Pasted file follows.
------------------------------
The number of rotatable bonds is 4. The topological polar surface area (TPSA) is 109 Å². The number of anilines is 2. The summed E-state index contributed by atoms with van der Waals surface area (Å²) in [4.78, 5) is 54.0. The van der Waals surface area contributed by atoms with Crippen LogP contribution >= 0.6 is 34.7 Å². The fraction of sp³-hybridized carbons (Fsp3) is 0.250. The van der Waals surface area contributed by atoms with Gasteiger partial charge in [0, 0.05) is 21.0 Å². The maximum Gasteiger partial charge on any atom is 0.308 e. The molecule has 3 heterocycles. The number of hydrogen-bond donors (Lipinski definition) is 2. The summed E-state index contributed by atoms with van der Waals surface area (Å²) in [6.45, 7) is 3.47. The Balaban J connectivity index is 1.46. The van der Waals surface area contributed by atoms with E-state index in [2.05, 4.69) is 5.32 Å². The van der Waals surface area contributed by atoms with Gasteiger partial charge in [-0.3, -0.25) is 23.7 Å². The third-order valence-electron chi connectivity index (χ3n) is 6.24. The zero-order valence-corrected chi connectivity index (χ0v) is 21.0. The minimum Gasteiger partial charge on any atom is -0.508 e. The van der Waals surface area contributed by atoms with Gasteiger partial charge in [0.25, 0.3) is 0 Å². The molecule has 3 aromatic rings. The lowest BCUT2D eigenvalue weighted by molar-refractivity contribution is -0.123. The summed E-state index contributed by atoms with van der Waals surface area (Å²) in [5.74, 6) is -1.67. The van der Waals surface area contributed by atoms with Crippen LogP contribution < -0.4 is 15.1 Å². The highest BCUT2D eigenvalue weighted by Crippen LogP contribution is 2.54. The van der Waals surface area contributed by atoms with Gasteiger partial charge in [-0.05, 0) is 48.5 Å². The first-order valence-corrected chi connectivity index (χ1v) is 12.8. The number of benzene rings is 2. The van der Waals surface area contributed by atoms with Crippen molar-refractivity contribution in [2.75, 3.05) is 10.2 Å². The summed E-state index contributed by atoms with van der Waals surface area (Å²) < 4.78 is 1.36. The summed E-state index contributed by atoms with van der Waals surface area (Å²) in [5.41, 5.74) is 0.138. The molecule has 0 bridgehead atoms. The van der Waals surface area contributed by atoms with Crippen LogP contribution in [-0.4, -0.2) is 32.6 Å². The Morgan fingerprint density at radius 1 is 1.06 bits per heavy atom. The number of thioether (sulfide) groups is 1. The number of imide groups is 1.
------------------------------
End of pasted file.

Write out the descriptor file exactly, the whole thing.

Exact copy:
The number of rotatable bonds is 4. The topological polar surface area (TPSA) is 109 Å². The number of anilines is 2. The summed E-state index contributed by atoms with van der Waals surface area (Å²) in [4.78, 5) is 54.0. The van der Waals surface area contributed by atoms with Crippen LogP contribution >= 0.6 is 34.7 Å². The fraction of sp³-hybridized carbons (Fsp3) is 0.250. The van der Waals surface area contributed by atoms with Gasteiger partial charge in [0, 0.05) is 21.0 Å². The maximum Gasteiger partial charge on any atom is 0.308 e. The molecule has 3 heterocycles. The number of hydrogen-bond donors (Lipinski definition) is 2. The summed E-state index contributed by atoms with van der Waals surface area (Å²) in [6.45, 7) is 3.47. The Balaban J connectivity index is 1.46. The van der Waals surface area contributed by atoms with E-state index in [2.05, 4.69) is 5.32 Å². The van der Waals surface area contributed by atoms with Gasteiger partial charge in [-0.3, -0.25) is 23.7 Å². The third-order valence-electron chi connectivity index (χ3n) is 6.24. The zero-order valence-corrected chi connectivity index (χ0v) is 21.0. The minimum Gasteiger partial charge on any atom is -0.508 e. The van der Waals surface area contributed by atoms with Gasteiger partial charge in [0.25, 0.3) is 0 Å². The molecule has 3 aromatic rings. The lowest BCUT2D eigenvalue weighted by molar-refractivity contribution is -0.123. The summed E-state index contributed by atoms with van der Waals surface area (Å²) in [5.74, 6) is -1.67. The van der Waals surface area contributed by atoms with Crippen LogP contribution < -0.4 is 15.1 Å². The highest BCUT2D eigenvalue weighted by Crippen LogP contribution is 2.54. The van der Waals surface area contributed by atoms with Gasteiger partial charge in [-0.05, 0) is 48.5 Å². The first-order valence-corrected chi connectivity index (χ1v) is 12.8. The number of benzene rings is 2. The van der Waals surface area contributed by atoms with Crippen molar-refractivity contribution in [2.75, 3.05) is 10.2 Å². The summed E-state index contributed by atoms with van der Waals surface area (Å²) < 4.78 is 1.36. The summed E-state index contributed by atoms with van der Waals surface area (Å²) in [5.41, 5.74) is 0.138. The molecule has 0 bridgehead atoms. The van der Waals surface area contributed by atoms with Crippen LogP contribution in [-0.4, -0.2) is 32.6 Å². The Morgan fingerprint density at radius 1 is 1.06 bits per heavy atom. The number of thioether (sulfide) groups is 1. The number of imide groups is 1.